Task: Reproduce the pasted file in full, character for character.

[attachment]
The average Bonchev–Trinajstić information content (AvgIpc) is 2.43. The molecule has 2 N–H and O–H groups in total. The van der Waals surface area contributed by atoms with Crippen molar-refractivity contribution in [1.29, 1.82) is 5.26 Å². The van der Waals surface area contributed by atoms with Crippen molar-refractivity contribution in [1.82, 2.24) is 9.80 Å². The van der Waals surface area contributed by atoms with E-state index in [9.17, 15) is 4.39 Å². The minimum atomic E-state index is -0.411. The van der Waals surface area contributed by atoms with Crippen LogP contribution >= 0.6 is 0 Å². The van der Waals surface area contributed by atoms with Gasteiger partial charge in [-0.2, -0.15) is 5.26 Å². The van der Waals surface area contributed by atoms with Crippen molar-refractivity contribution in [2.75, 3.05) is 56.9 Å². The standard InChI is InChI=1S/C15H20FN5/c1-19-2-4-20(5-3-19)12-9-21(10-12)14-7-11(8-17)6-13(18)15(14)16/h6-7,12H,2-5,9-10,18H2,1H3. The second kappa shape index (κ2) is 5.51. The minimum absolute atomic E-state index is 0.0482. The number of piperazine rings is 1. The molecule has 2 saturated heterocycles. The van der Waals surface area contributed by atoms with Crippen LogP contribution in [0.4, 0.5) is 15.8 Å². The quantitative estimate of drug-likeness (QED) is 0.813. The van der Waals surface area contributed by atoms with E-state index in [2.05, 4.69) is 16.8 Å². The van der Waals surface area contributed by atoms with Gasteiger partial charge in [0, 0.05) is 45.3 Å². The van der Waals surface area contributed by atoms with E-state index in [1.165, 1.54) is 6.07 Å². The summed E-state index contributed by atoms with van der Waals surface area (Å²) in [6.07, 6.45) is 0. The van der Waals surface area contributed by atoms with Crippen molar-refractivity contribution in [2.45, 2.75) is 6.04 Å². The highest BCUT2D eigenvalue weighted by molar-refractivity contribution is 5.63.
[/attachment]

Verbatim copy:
The average Bonchev–Trinajstić information content (AvgIpc) is 2.43. The molecule has 2 N–H and O–H groups in total. The van der Waals surface area contributed by atoms with Crippen molar-refractivity contribution in [1.29, 1.82) is 5.26 Å². The van der Waals surface area contributed by atoms with Crippen molar-refractivity contribution in [1.82, 2.24) is 9.80 Å². The van der Waals surface area contributed by atoms with E-state index in [9.17, 15) is 4.39 Å². The minimum atomic E-state index is -0.411. The van der Waals surface area contributed by atoms with Crippen LogP contribution >= 0.6 is 0 Å². The van der Waals surface area contributed by atoms with Gasteiger partial charge in [-0.2, -0.15) is 5.26 Å². The van der Waals surface area contributed by atoms with Crippen molar-refractivity contribution in [2.75, 3.05) is 56.9 Å². The standard InChI is InChI=1S/C15H20FN5/c1-19-2-4-20(5-3-19)12-9-21(10-12)14-7-11(8-17)6-13(18)15(14)16/h6-7,12H,2-5,9-10,18H2,1H3. The second kappa shape index (κ2) is 5.51. The minimum absolute atomic E-state index is 0.0482. The number of piperazine rings is 1. The molecule has 2 saturated heterocycles. The van der Waals surface area contributed by atoms with Crippen LogP contribution in [0.4, 0.5) is 15.8 Å². The quantitative estimate of drug-likeness (QED) is 0.813. The van der Waals surface area contributed by atoms with E-state index in [2.05, 4.69) is 16.8 Å². The van der Waals surface area contributed by atoms with Gasteiger partial charge in [0, 0.05) is 45.3 Å². The van der Waals surface area contributed by atoms with E-state index in [1.165, 1.54) is 6.07 Å². The summed E-state index contributed by atoms with van der Waals surface area (Å²) in [6.07, 6.45) is 0. The van der Waals surface area contributed by atoms with Crippen molar-refractivity contribution in [2.45, 2.75) is 6.04 Å². The highest BCUT2D eigenvalue weighted by molar-refractivity contribution is 5.63.